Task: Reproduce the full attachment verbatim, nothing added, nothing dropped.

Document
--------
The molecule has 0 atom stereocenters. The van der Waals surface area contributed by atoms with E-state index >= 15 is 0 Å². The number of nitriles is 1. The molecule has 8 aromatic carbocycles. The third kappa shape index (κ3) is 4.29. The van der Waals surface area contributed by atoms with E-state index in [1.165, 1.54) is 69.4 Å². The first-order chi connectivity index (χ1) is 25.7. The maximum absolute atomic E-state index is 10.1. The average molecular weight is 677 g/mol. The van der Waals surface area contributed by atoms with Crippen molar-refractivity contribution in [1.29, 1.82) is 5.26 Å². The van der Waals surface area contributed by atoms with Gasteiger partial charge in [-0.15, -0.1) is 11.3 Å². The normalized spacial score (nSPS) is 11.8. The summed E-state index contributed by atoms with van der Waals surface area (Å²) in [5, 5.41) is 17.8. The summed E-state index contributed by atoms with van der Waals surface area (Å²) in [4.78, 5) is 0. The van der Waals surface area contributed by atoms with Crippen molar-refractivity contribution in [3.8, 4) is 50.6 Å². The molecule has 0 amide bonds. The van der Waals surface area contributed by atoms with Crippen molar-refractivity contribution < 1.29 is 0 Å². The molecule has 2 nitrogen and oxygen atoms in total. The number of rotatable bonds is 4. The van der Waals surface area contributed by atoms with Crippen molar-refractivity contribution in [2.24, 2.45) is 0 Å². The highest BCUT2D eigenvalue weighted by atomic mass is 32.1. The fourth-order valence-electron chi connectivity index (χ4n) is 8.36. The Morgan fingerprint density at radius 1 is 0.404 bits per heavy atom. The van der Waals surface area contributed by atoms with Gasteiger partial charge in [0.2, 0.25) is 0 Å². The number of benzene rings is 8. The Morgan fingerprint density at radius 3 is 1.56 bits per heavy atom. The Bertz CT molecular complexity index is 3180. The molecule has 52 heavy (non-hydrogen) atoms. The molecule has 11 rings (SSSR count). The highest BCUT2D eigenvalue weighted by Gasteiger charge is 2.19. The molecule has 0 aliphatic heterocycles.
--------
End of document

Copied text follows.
The molecule has 0 atom stereocenters. The van der Waals surface area contributed by atoms with E-state index >= 15 is 0 Å². The number of nitriles is 1. The molecule has 8 aromatic carbocycles. The third kappa shape index (κ3) is 4.29. The van der Waals surface area contributed by atoms with E-state index in [1.165, 1.54) is 69.4 Å². The first-order chi connectivity index (χ1) is 25.7. The maximum absolute atomic E-state index is 10.1. The average molecular weight is 677 g/mol. The van der Waals surface area contributed by atoms with Crippen molar-refractivity contribution in [1.29, 1.82) is 5.26 Å². The van der Waals surface area contributed by atoms with Gasteiger partial charge in [-0.15, -0.1) is 11.3 Å². The normalized spacial score (nSPS) is 11.8. The summed E-state index contributed by atoms with van der Waals surface area (Å²) in [5, 5.41) is 17.8. The summed E-state index contributed by atoms with van der Waals surface area (Å²) in [4.78, 5) is 0. The van der Waals surface area contributed by atoms with Crippen molar-refractivity contribution in [3.8, 4) is 50.6 Å². The molecule has 0 amide bonds. The van der Waals surface area contributed by atoms with Crippen molar-refractivity contribution < 1.29 is 0 Å². The molecule has 2 nitrogen and oxygen atoms in total. The number of rotatable bonds is 4. The van der Waals surface area contributed by atoms with Crippen molar-refractivity contribution in [2.24, 2.45) is 0 Å². The highest BCUT2D eigenvalue weighted by atomic mass is 32.1. The fourth-order valence-electron chi connectivity index (χ4n) is 8.36. The Morgan fingerprint density at radius 1 is 0.404 bits per heavy atom. The van der Waals surface area contributed by atoms with Gasteiger partial charge in [0.2, 0.25) is 0 Å². The number of benzene rings is 8. The Morgan fingerprint density at radius 3 is 1.56 bits per heavy atom. The Bertz CT molecular complexity index is 3180. The molecule has 52 heavy (non-hydrogen) atoms. The molecule has 11 rings (SSSR count). The highest BCUT2D eigenvalue weighted by Gasteiger charge is 2.19. The molecule has 0 aliphatic heterocycles.